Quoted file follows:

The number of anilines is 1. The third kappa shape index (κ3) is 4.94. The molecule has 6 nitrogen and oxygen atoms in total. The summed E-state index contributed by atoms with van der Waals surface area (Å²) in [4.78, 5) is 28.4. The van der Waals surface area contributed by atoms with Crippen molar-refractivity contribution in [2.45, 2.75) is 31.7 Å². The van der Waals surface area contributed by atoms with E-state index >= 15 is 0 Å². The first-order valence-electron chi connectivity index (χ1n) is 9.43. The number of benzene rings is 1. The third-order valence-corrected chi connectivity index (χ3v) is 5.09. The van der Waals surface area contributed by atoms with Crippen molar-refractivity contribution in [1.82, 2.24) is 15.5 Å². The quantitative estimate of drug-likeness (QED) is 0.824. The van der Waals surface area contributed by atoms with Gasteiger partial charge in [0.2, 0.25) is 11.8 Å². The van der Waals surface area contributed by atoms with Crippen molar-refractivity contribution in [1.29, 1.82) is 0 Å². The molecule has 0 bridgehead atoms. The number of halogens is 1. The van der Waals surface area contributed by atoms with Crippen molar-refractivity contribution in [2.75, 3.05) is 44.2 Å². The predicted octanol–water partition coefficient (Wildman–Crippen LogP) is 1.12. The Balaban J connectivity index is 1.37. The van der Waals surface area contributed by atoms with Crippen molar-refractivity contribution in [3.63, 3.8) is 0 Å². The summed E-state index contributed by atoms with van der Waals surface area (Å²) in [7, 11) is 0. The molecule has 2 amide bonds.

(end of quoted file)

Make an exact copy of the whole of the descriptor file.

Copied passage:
The number of anilines is 1. The third kappa shape index (κ3) is 4.94. The molecule has 6 nitrogen and oxygen atoms in total. The summed E-state index contributed by atoms with van der Waals surface area (Å²) in [4.78, 5) is 28.4. The van der Waals surface area contributed by atoms with Crippen molar-refractivity contribution in [2.45, 2.75) is 31.7 Å². The van der Waals surface area contributed by atoms with E-state index >= 15 is 0 Å². The first-order valence-electron chi connectivity index (χ1n) is 9.43. The number of benzene rings is 1. The third-order valence-corrected chi connectivity index (χ3v) is 5.09. The van der Waals surface area contributed by atoms with Crippen molar-refractivity contribution in [1.82, 2.24) is 15.5 Å². The quantitative estimate of drug-likeness (QED) is 0.824. The van der Waals surface area contributed by atoms with Gasteiger partial charge in [0.2, 0.25) is 11.8 Å². The van der Waals surface area contributed by atoms with Crippen molar-refractivity contribution in [1.29, 1.82) is 0 Å². The molecule has 0 bridgehead atoms. The number of halogens is 1. The van der Waals surface area contributed by atoms with Crippen molar-refractivity contribution in [2.75, 3.05) is 44.2 Å². The predicted octanol–water partition coefficient (Wildman–Crippen LogP) is 1.12. The Balaban J connectivity index is 1.37. The van der Waals surface area contributed by atoms with Crippen molar-refractivity contribution in [3.63, 3.8) is 0 Å². The summed E-state index contributed by atoms with van der Waals surface area (Å²) in [7, 11) is 0. The molecule has 2 amide bonds.